By Yaxue Cao, published: August 15, 2014
Few Americans know Gao Zhisheng. He was a Chinese lawyer who ran a successful practice, until his insistence on the law being respected pitted him against reality in China where rule of law is no more than a stage prop, and the legal system itself, doing the bidding of the Communist Party, tramples the law underfoot.
Gao represented business owners whose properties were forcibly expropriated by the state, farmers whose land was taken and homes demolished illegally, victimized workers, and house church Christians. Victims of injustice from all over China thronged to his office in Beijing. When he couldn’t win cases for his downtrodden clients in a system where power overrides the law, he fed and clothed them. He was among China’s first human rights lawyers, ushering in the rights defense movement in the early 2000s.
When representing Falun Gong practitioners, the scale and cruelty of abuse shook him to the core. Late in 2005, he wrote three open letters to then Chinese leaders Hu Jintao and Wen Jiabao, based on “faith in the basic humanity of the two senior men,” demanding a stop to “crimes against civilized society” that he detailed.
On the heels of the first letter plainclothes police in unmarked cars appeared outside his apartment, watching his every movement, 24/7. He and his family were harassed and threatened. In September 2006, he wrote a letter to the U. S. Congress detailing China’s human rights conditions, and voicing his objection to China hosting the Olympics. Shortly afterward he was kidnapped and put through torture that included electric shocks, being urinated on, and having his genitals pierced with toothpicks. His account of this torment, titled Dark Night, Dark Hood, and Kidnapping by the Dark Mafia, tests our confidence in humanity.
In December 2006, Gao Zhisheng was sentenced to three years in prison with five years of probation and one year of deprivation of political rights, for “inciting to subvert state power.” On December 16, 2011, five days before his probation was due to expire, Chinese authorities put him in prison for “repeatedly violating the probation rules.” This is despite the fact that, for much of the five years, he was “missing”—or as everyone understood, in the extralegal custody of Chinese security forces.
Gao Zhisheng was released on the 7th of this month to the company of his relatives, along with government minders. After eight years of torture, disappearances and prison, at age 50, he is in poor health, and has trouble eating solid food and communicating. New details issued by his wife paint a grim picture: in prison, he was placed in solitary confinement and fed little. Now out of prison, he is still under heavy guard and has not been allowed medical care. According to Chinese law, he is a free citizen and should enjoy the right to speak to whom he wants and to go where he wants, despite the continued one year deprivation of “political rights.”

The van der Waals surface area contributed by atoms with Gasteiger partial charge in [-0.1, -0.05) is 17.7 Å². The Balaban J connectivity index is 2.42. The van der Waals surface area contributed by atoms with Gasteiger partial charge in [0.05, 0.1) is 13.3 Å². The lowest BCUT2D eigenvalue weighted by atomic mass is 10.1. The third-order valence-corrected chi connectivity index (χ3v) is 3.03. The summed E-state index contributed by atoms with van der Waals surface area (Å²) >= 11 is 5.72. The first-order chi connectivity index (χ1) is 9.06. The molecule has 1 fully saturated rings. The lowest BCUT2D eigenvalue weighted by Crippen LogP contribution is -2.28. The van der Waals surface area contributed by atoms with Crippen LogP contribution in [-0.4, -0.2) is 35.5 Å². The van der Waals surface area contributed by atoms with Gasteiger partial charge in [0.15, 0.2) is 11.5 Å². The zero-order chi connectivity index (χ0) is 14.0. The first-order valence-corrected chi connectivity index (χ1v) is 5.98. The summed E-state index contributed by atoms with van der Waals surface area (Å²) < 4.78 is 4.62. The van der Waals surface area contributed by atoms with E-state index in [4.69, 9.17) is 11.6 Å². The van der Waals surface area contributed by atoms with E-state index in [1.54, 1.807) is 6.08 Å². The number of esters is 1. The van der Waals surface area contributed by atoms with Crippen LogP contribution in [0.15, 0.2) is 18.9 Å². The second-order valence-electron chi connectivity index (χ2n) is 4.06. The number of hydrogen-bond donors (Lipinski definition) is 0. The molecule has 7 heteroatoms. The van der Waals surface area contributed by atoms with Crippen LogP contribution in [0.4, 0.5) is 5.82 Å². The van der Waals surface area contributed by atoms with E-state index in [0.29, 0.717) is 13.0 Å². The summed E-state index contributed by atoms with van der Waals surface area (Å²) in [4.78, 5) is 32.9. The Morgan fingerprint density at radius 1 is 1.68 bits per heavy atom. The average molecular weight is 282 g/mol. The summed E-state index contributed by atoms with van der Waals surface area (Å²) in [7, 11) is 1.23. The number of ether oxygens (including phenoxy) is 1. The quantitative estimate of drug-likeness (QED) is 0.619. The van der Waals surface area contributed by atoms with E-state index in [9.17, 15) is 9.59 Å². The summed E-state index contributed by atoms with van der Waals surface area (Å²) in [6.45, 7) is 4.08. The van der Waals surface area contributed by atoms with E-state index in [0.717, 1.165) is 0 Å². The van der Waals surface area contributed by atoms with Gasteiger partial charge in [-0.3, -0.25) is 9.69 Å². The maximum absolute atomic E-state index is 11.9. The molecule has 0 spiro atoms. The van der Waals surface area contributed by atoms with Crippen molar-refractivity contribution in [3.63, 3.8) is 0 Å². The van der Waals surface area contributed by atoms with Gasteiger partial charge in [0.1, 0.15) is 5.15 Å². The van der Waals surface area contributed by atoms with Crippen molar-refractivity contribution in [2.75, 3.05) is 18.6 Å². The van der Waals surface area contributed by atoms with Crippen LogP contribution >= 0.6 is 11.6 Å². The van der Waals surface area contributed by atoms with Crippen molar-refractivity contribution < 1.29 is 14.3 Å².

We don’t know when or whether Gao Zhisheng will be truly free, but we have every reason to fear the worst.
Gao’s was a “top case” during Zhou Yongkang’s tenure as chief of the party’s Politics and Law Commission. Now that Zhou has been taken down on corruption charges, the world is waiting to see whether Xi Jinping will deal with Gao Zhisheng any differently.
Gao placed great confidence in the U. S. as the shining beacon of freedom. He read Debates in the Federal Convention of 1787 when surrounded by Chinese secret police and quoted F. D. R. in his letter to Congress.
Since his release the State Department has urged China to allow Gao to, if he so chooses, come to the United States to be reunited with his wife and two children, who fled China in 2009. Congressman Chris Smith has made a similar public call. However, in the coming days and months, more concrete steps must be taken to secure freedom for Gao Zhisheng, one of China’s most courageous sons. President Obama should raise the issue directly with Xi Jinping at the APEC meeting in Beijing in November.
It is not just about saving one man; it is about preserving an ideal, a trust, and a future.
Yaxue Cao is the founder and editor of ChinaChange.org.
Chronology of Gao Zhisheng by Human Rights Watch, updated on July 31, 2014
Dark Night, Dark Hood, and Kidnapping by the Dark Mafia, Gao Zhisheng’s account of his torment in 2007.
Gao Zhisheng, Missing Chinese Lawyer, Described Torture Before Disappearing, AP, January 2011.
Legal Gadfly Bites Hard, and Beijing Slaps Him, by Joseph Kahn, New York Times’ profile in 2005.
On the Eve of Gao Zhisheng’s Release, by Yaxue Cao
U. S. State Department urges China to allow Gao Zhisheng to reunite with family if he so wishes, August 7, 2014
Congressman Chris Smith: Chinese Human Rights Defender Gao Should be Free to Leave China
Three ways to watch Transcending Fear, an extraordinary documentary about Gao Zhisheng (in English and Chinese):